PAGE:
Insurance firms get respite

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Local insurance companies gained a respite from a requirement to jack up their minimum paid-up capital as the Quezon City Regional Trial Court last Tuesday issued a writ of preliminary injunction against the regulation.

In a seven-page order dated Dec. 5, presiding Judge Charito B. Gonzales of QC RTC Branch No. 80 said the court found the need to explore whether the manner of implementing the increase in capitalization was reasonable.

Earlier this year, 10 non-life insurance firms filed a motion assailing a Department of Finance order that required the further increase of the minimum capitalization for each firm to P250 million by the end of 2012.

This follows a floor level of P175 million imposed at the end of 2011. Further, the minimum will continue to be raised every two years to reach P1 billion by end-2020.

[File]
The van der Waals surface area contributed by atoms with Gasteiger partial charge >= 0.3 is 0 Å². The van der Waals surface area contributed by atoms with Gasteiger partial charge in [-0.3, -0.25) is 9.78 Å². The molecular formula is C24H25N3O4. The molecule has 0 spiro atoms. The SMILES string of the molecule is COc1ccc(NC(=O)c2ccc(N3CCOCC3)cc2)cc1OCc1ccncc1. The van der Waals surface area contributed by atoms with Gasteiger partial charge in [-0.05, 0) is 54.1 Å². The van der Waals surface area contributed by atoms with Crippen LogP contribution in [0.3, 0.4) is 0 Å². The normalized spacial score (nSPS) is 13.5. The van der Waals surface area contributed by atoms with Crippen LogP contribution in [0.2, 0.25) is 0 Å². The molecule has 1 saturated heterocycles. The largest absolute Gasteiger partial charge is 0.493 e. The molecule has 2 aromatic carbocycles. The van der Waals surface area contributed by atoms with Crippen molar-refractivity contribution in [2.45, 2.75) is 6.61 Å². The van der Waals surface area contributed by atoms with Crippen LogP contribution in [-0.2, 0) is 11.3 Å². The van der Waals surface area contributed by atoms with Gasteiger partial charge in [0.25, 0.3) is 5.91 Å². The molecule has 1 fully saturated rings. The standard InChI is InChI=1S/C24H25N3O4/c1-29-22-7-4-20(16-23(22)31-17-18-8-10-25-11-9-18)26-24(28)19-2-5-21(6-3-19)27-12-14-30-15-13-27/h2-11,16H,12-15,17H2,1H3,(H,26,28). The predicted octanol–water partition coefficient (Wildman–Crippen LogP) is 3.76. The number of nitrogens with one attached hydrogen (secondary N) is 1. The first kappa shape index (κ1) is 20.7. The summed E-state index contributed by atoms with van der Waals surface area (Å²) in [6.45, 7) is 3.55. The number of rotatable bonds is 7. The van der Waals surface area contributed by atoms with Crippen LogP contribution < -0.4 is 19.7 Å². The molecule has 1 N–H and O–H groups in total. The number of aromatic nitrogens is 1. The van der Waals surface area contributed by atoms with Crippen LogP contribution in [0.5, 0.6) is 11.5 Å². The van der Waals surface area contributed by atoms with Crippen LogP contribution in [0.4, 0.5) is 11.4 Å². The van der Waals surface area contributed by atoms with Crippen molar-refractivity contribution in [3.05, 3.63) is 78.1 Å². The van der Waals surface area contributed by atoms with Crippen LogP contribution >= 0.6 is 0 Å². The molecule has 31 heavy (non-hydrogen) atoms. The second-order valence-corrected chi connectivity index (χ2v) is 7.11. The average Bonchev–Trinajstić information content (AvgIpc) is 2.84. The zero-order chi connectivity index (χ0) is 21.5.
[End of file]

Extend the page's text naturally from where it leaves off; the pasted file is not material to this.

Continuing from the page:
The 10 insurers are Security Pacific Assurance Corp., Visayan Surety and Insurance Corp., Finman General Assurance Corp., Milestone Guaranty and Assurance Corp., R & B Insurance Corp., Industrial Insurance Co., Philippine Phoenix Insurance and Surety Corp., Mercantile Insurance Co., Great Domestic Insurance Co. of the Philippines and Insurance of the Philippine Islands Co.

In their motion, the firms said the amount of increase was arbitrary and the manner by which it would be implemented was abrupt.

The companies added that implementation of the requirement, spelled out through DOF Department Order No. 15-2012 issued last July, would lead to the death of their business.

Gonzales of QC RTC said the court finds merit in the plaintiffs’ arguments, noting that the firms’ fear about having to fold up was “not without basis.”

In fact, the tribunal noted that at least three of the plaintiff firms—Finman General Assurance, Industrial Insurance, and Insurance of the Philippine Island—were not included in the Insurance Commission-issued list of companies with valid certificates of authority for July 1, 2012 to June 30, 2013.

Non-inclusion in the list means that a company failed to comply with the minimum P175 million by the end-2011.

A company needs the certificate of authority to be able to do business.

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